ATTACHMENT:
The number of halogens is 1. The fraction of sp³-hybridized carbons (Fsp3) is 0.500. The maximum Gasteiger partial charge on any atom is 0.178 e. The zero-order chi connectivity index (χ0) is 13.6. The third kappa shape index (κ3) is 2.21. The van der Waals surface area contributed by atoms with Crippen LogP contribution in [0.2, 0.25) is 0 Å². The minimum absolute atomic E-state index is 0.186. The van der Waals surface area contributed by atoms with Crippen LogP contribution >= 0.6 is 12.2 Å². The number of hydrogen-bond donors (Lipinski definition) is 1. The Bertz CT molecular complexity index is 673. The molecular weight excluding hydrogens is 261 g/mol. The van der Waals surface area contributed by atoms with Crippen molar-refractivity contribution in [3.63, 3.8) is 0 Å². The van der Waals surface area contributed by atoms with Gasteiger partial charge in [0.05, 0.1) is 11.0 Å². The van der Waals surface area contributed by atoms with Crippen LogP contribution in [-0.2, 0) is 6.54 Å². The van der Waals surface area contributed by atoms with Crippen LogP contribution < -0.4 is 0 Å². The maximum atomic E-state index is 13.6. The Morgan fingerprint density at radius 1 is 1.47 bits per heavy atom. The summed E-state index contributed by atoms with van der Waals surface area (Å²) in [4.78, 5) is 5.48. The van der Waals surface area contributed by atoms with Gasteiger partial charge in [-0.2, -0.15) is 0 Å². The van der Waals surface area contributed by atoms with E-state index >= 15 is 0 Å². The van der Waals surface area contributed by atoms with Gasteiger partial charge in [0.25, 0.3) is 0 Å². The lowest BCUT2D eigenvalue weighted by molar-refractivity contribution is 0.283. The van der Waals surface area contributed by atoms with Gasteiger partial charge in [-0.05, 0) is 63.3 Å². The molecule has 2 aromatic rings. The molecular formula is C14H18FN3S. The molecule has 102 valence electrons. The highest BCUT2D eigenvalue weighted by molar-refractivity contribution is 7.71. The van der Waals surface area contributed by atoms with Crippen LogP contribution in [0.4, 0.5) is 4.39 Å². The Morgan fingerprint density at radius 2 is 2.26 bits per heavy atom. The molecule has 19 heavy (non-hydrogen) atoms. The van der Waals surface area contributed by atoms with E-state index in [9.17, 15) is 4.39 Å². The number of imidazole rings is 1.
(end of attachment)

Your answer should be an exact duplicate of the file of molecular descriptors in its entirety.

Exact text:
The number of halogens is 1. The fraction of sp³-hybridized carbons (Fsp3) is 0.500. The maximum Gasteiger partial charge on any atom is 0.178 e. The zero-order chi connectivity index (χ0) is 13.6. The third kappa shape index (κ3) is 2.21. The van der Waals surface area contributed by atoms with Crippen LogP contribution in [0.2, 0.25) is 0 Å². The minimum absolute atomic E-state index is 0.186. The van der Waals surface area contributed by atoms with Crippen LogP contribution >= 0.6 is 12.2 Å². The number of hydrogen-bond donors (Lipinski definition) is 1. The Bertz CT molecular complexity index is 673. The molecular weight excluding hydrogens is 261 g/mol. The van der Waals surface area contributed by atoms with Crippen molar-refractivity contribution in [3.63, 3.8) is 0 Å². The van der Waals surface area contributed by atoms with Gasteiger partial charge in [0.05, 0.1) is 11.0 Å². The van der Waals surface area contributed by atoms with Crippen LogP contribution in [-0.2, 0) is 6.54 Å². The van der Waals surface area contributed by atoms with Crippen LogP contribution < -0.4 is 0 Å². The maximum atomic E-state index is 13.6. The Morgan fingerprint density at radius 1 is 1.47 bits per heavy atom. The summed E-state index contributed by atoms with van der Waals surface area (Å²) in [4.78, 5) is 5.48. The van der Waals surface area contributed by atoms with Gasteiger partial charge in [-0.2, -0.15) is 0 Å². The van der Waals surface area contributed by atoms with E-state index >= 15 is 0 Å². The van der Waals surface area contributed by atoms with Gasteiger partial charge in [0.25, 0.3) is 0 Å². The lowest BCUT2D eigenvalue weighted by molar-refractivity contribution is 0.283. The van der Waals surface area contributed by atoms with Gasteiger partial charge in [-0.05, 0) is 63.3 Å². The molecule has 2 aromatic rings. The molecular formula is C14H18FN3S. The molecule has 102 valence electrons. The highest BCUT2D eigenvalue weighted by molar-refractivity contribution is 7.71. The van der Waals surface area contributed by atoms with Crippen LogP contribution in [0.4, 0.5) is 4.39 Å². The Morgan fingerprint density at radius 2 is 2.26 bits per heavy atom. The molecule has 19 heavy (non-hydrogen) atoms. The van der Waals surface area contributed by atoms with E-state index in [9.17, 15) is 4.39 Å². The number of imidazole rings is 1.